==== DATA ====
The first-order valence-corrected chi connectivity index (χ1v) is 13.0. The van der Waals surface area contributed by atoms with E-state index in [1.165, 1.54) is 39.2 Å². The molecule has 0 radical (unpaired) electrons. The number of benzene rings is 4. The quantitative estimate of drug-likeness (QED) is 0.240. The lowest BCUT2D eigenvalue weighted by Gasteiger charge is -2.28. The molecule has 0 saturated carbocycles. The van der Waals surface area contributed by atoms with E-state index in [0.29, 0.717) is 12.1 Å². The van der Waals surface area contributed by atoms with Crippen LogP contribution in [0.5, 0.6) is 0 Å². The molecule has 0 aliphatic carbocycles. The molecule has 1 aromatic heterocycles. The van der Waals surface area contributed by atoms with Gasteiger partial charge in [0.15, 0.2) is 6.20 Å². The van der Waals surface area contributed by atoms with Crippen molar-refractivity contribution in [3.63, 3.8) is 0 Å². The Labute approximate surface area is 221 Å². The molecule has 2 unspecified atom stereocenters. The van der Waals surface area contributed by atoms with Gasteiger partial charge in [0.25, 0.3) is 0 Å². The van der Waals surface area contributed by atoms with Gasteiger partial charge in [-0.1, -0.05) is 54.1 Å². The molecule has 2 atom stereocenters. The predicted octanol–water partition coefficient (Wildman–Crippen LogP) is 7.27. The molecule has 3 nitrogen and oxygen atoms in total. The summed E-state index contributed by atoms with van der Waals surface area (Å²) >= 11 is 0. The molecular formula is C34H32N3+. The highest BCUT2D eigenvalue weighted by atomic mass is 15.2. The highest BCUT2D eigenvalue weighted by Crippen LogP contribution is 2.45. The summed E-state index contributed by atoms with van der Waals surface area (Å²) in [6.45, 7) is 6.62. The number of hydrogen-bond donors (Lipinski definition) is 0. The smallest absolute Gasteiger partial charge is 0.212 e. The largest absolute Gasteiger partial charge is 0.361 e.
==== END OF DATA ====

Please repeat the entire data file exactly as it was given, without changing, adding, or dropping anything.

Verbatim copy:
The first-order valence-corrected chi connectivity index (χ1v) is 13.0. The van der Waals surface area contributed by atoms with E-state index in [1.165, 1.54) is 39.2 Å². The molecule has 0 radical (unpaired) electrons. The number of benzene rings is 4. The quantitative estimate of drug-likeness (QED) is 0.240. The lowest BCUT2D eigenvalue weighted by Gasteiger charge is -2.28. The molecule has 0 saturated carbocycles. The van der Waals surface area contributed by atoms with E-state index in [0.29, 0.717) is 12.1 Å². The van der Waals surface area contributed by atoms with Crippen LogP contribution in [0.5, 0.6) is 0 Å². The molecule has 0 aliphatic carbocycles. The molecule has 1 aromatic heterocycles. The van der Waals surface area contributed by atoms with Gasteiger partial charge in [0.15, 0.2) is 6.20 Å². The van der Waals surface area contributed by atoms with Crippen molar-refractivity contribution in [3.63, 3.8) is 0 Å². The Labute approximate surface area is 221 Å². The molecule has 2 unspecified atom stereocenters. The van der Waals surface area contributed by atoms with Gasteiger partial charge in [0.25, 0.3) is 0 Å². The van der Waals surface area contributed by atoms with Gasteiger partial charge in [-0.1, -0.05) is 54.1 Å². The molecule has 2 atom stereocenters. The predicted octanol–water partition coefficient (Wildman–Crippen LogP) is 7.27. The molecule has 3 nitrogen and oxygen atoms in total. The summed E-state index contributed by atoms with van der Waals surface area (Å²) >= 11 is 0. The molecular formula is C34H32N3+. The highest BCUT2D eigenvalue weighted by atomic mass is 15.2. The highest BCUT2D eigenvalue weighted by Crippen LogP contribution is 2.45. The summed E-state index contributed by atoms with van der Waals surface area (Å²) in [6.45, 7) is 6.62. The number of hydrogen-bond donors (Lipinski definition) is 0. The smallest absolute Gasteiger partial charge is 0.212 e. The largest absolute Gasteiger partial charge is 0.361 e.